The market reasons for not taking a trade are situations that are way out of your control.  Certain events have the potential to send shockwaves through the market, causing huge swings and periods of volatility.

Here are a few examples of such events. During these times, it’s almost always better so sit out and watch from the sidelines.

Large news events

News often plays a big role in the price fluctuations in the market. Some currencies are heavily tied to commodities while others will move depending on how their stock markets perform or sometimes even individual companies.

Keep one eye on the news and make sure you understand what impacts the currencies that you are trading.

Political elections results

This is one goes without saying. Keep an eye on key election dates as the price can fluctuate wildly based on election results.

High profile speeches and budget releases

High profile speeches and budget releases can affect the market considerably. Be aware of when they take place and wait for them to pass by so you can avoid the market uncertainty and resulting speculation.

Bank holidays

A large portion of the trading volume comes from the banks. When they are closed during the bank holiday it means the markets are far less liquid than usual. This can cause market stagnation and occasionally erratic price movements.

Market open/ close

It’s a good idea to try and avoid the market/open close as it can often bring increased volatility. Traders are frantically trying to open/close their positions which can cause erratic price movements.

A word on overtrading

As the markets are open 24 hours a day, five days a week, there are a huge number of opportunities for traders to take advantage of. This is both a blessing and a curse.

Overtrading is one of the major reasons why traders lose money. You should not be entering a position at every signal that you see. As the old saying goes, “good things come to those who wait.”

It pays to wait for clear cut setups where a number of your indicators are all pointing in the same direction. Stick to your trading plan religiously, don’t chase your losses, and keep your trading decisions as objective as possible.


We have mentioned stop-losses many times in this course so far, and for good reason, we need them! Time to dive a little deeper into the specifics.

As you know, the forex market can be volatile and difficult to predict at times. Even the best traders get it wrong and find that the market moves in the exact opposite direction to what they predicted.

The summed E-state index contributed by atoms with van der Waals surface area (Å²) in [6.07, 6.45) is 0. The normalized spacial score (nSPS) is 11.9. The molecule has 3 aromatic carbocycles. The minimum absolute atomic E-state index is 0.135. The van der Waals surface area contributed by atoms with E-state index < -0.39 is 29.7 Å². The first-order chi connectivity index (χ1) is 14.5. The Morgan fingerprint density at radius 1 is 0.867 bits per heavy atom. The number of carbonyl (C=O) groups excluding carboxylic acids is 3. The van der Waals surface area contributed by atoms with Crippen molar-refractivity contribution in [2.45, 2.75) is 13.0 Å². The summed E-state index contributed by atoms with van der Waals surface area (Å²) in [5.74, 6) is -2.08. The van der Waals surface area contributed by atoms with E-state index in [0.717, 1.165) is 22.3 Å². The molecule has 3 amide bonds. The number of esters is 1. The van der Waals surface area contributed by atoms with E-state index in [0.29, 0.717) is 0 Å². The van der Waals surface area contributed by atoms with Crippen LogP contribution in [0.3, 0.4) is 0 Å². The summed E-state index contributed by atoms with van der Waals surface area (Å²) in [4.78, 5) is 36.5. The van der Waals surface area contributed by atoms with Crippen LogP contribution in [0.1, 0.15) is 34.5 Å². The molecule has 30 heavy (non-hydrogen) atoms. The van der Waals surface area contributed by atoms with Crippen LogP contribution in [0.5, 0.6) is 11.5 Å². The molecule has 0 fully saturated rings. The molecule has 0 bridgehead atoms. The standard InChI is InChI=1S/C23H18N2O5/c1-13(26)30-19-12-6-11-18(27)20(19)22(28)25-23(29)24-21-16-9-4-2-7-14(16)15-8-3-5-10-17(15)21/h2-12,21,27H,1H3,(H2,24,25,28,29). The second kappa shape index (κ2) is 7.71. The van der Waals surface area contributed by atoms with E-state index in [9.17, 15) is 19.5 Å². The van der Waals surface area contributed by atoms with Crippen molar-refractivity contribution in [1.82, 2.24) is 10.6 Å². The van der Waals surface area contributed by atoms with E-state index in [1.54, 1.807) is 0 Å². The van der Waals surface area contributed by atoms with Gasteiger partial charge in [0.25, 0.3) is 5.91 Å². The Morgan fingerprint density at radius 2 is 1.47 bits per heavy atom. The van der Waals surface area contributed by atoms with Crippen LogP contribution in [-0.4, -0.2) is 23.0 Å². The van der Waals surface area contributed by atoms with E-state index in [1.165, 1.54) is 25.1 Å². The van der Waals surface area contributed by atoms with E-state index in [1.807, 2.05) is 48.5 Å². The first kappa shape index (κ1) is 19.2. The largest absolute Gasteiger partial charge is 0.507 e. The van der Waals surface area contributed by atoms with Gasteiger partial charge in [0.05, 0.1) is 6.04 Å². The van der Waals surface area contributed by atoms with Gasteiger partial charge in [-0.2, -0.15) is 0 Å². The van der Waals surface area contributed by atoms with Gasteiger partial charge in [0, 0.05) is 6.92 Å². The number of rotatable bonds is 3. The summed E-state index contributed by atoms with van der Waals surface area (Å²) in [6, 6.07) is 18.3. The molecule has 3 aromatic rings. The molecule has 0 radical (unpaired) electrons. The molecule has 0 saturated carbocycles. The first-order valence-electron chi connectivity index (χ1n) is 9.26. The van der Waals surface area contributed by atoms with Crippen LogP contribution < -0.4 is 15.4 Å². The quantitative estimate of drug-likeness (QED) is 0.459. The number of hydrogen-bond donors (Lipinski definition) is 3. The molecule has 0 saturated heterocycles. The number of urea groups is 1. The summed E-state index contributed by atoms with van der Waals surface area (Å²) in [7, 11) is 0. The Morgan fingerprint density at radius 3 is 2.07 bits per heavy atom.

Even if all our indicators are pointing in one direction it is still entirely possible that the market can move violently in the other. A major economic event, a new banking policy, and even strong rumours can affect the price out of nowhere, we must be prepared for this.

A lot of newbie traders will make the mistake of riding the trade it and hoping (praying) that the market will turn back in their favour. Others will cut their loss immediately as soon as they see it turn red and unfortunately, both of these strategies are incorrect.

What we need is a stop-loss. Simply put, a stop loss is an order that we place into the market that automatically executes when the price hits a certain level. It removes all the stress and anxiety from trading without a stop loss and acting the market run away with our entire trading balance at risk.

Sometimes it’s best to cut your losses and live to fight another day.

Where to place our stop loss

As we touched upon earlier, we can calculate precisely how many pips we are willing to lose for each trade.

If we know that we only want to risk 1% of our account, we should calculate how many pips that equate to, and then we know the maximum point at which we can place our stop loss. However, this is NOT the best strategy. We should always set our stop-loss at the point of invalidation.

This means that we should place our stop loss at the point where the reasons why we entered our trade are no longer valid.

For example, let’s say that we expect the price to bounce off a support and reverse into an uptrend. Rather than setting our stop loss at 100 pips below the support, we could set it at maybe 10-15 pips below the support.

That way, we know that our initial trade theory has been proven to be wrong (the support did not hold), and we can exit for a small 10-15 pip loss.

For the sake of this trade, it would be unnecessary to lose all 100 of our allocated pips based on our risk management strategy.